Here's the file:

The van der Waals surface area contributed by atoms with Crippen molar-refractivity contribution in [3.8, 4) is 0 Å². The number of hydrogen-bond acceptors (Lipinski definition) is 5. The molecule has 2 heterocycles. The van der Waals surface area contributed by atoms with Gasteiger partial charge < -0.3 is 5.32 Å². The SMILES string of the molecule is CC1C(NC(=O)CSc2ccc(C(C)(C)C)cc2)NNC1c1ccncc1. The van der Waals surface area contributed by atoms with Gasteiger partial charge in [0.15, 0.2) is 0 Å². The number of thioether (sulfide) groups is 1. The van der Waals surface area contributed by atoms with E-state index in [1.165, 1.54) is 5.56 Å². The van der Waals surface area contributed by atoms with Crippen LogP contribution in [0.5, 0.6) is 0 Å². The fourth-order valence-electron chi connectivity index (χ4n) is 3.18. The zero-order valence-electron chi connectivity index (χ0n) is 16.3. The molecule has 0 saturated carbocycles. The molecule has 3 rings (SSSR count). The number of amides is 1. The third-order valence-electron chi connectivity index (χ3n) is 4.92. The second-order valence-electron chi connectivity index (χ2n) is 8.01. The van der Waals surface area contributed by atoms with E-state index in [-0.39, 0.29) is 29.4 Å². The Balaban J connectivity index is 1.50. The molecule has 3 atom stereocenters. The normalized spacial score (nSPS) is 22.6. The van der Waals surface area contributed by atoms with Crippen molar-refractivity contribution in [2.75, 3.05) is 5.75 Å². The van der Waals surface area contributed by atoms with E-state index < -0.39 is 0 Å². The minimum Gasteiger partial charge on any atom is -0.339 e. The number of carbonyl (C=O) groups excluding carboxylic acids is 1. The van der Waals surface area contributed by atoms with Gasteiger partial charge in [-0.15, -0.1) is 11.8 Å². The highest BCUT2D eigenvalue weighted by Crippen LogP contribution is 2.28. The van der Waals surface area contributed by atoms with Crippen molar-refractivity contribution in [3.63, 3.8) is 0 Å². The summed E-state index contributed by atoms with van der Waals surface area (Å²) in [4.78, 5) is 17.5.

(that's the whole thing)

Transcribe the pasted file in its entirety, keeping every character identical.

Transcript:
The van der Waals surface area contributed by atoms with Crippen molar-refractivity contribution in [3.8, 4) is 0 Å². The number of hydrogen-bond acceptors (Lipinski definition) is 5. The molecule has 2 heterocycles. The van der Waals surface area contributed by atoms with Gasteiger partial charge < -0.3 is 5.32 Å². The SMILES string of the molecule is CC1C(NC(=O)CSc2ccc(C(C)(C)C)cc2)NNC1c1ccncc1. The van der Waals surface area contributed by atoms with Gasteiger partial charge in [0.15, 0.2) is 0 Å². The number of thioether (sulfide) groups is 1. The van der Waals surface area contributed by atoms with E-state index in [1.165, 1.54) is 5.56 Å². The van der Waals surface area contributed by atoms with Crippen LogP contribution in [0.5, 0.6) is 0 Å². The fourth-order valence-electron chi connectivity index (χ4n) is 3.18. The zero-order valence-electron chi connectivity index (χ0n) is 16.3. The molecule has 0 saturated carbocycles. The molecule has 3 rings (SSSR count). The number of amides is 1. The third-order valence-electron chi connectivity index (χ3n) is 4.92. The second-order valence-electron chi connectivity index (χ2n) is 8.01. The van der Waals surface area contributed by atoms with E-state index in [-0.39, 0.29) is 29.4 Å². The Balaban J connectivity index is 1.50. The molecule has 3 atom stereocenters. The normalized spacial score (nSPS) is 22.6. The van der Waals surface area contributed by atoms with Crippen molar-refractivity contribution in [2.75, 3.05) is 5.75 Å². The van der Waals surface area contributed by atoms with E-state index < -0.39 is 0 Å². The minimum Gasteiger partial charge on any atom is -0.339 e. The number of carbonyl (C=O) groups excluding carboxylic acids is 1. The van der Waals surface area contributed by atoms with Gasteiger partial charge in [-0.15, -0.1) is 11.8 Å². The highest BCUT2D eigenvalue weighted by Crippen LogP contribution is 2.28. The van der Waals surface area contributed by atoms with Crippen molar-refractivity contribution in [3.63, 3.8) is 0 Å². The summed E-state index contributed by atoms with van der Waals surface area (Å²) in [4.78, 5) is 17.5.